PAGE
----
Here is what looks like a rich and very useful intellectual history of liberalism that disagrees with, or at least greatly qualifies, certain contemporary views about the nature of the dominant political philosophy of the last 500 years. Of particular interest is the authors claim that many “liberals” were originally deeply religious thinkers and invested in the comprehensive (to use a modern term) morality of liberalism. The book is The Lost History of Liberalism: From Ancient Rome to the Twenty-First Century (Princeton UP) by historian Helena Rosenblatt.
The Lost History of Liberalism challenges our most basic assumptions about a political creed that has become a rallying cry—and a term of derision—in today’s increasingly divided public square. Taking readers from ancient Rome to today, Helena Rosenblatt traces the evolution of the words “liberal” and “liberalism,” revealing the heated debates that have taken place over their meaning.
In this timely and provocative book, Rosenblatt debunks the popular myth of liberalism as a uniquely Anglo-American tradition centered on individual rights. She shows that it was the French Revolution that gave birth to liberalism and Germans who transformed it. Only in the mid-twentieth century did the concept become widely known in the United States—and then, as now, its meaning was hotly debated. Liberals were originally moralists at heart. They believed in the power of religion to reform society, emphasized the sanctity of the family, and never spoke of rights without speaking of duties. It was only during the Cold War and America’s growing world hegemony that liberalism was refashioned into an American ideology focused so strongly on individual freedoms.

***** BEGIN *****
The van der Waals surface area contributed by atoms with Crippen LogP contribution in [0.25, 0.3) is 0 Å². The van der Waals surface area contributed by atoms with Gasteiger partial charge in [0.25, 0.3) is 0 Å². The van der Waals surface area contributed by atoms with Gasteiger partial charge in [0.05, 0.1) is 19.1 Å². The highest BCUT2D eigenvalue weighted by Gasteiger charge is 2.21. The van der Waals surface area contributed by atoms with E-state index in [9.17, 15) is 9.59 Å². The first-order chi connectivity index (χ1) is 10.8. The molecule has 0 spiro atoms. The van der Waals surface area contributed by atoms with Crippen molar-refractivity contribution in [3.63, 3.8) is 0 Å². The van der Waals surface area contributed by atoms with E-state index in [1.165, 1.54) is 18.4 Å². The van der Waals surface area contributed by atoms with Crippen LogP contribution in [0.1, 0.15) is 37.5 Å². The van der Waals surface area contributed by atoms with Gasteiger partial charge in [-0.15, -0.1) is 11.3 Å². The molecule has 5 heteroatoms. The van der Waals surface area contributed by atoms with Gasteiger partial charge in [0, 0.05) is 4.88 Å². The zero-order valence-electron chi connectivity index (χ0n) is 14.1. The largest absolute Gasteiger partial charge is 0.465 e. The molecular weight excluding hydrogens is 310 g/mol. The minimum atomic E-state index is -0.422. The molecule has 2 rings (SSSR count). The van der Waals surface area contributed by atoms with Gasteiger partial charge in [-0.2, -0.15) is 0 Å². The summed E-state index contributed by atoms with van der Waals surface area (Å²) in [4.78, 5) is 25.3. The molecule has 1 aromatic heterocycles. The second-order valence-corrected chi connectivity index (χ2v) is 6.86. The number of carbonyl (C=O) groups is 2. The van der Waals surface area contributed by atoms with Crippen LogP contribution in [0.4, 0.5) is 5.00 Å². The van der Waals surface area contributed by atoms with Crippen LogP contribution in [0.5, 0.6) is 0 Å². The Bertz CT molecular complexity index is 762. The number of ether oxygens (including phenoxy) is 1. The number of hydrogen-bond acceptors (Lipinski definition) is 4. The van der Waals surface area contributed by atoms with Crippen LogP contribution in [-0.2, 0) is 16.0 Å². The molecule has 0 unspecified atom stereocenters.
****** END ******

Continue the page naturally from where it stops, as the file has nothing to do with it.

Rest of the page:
Today, we still can’t seem to agree on liberalism’s meaning. In the United States, a “liberal” is someone who advocates big government, while in France, big government is contrary to “liberalism.” Political debates founder because of semantic and conceptual confusion. The Lost History of Liberalism sets the record straight on a core tenet of today’s political conversation and lays the foundations for a more constructive discussion about the future of liberal democracy.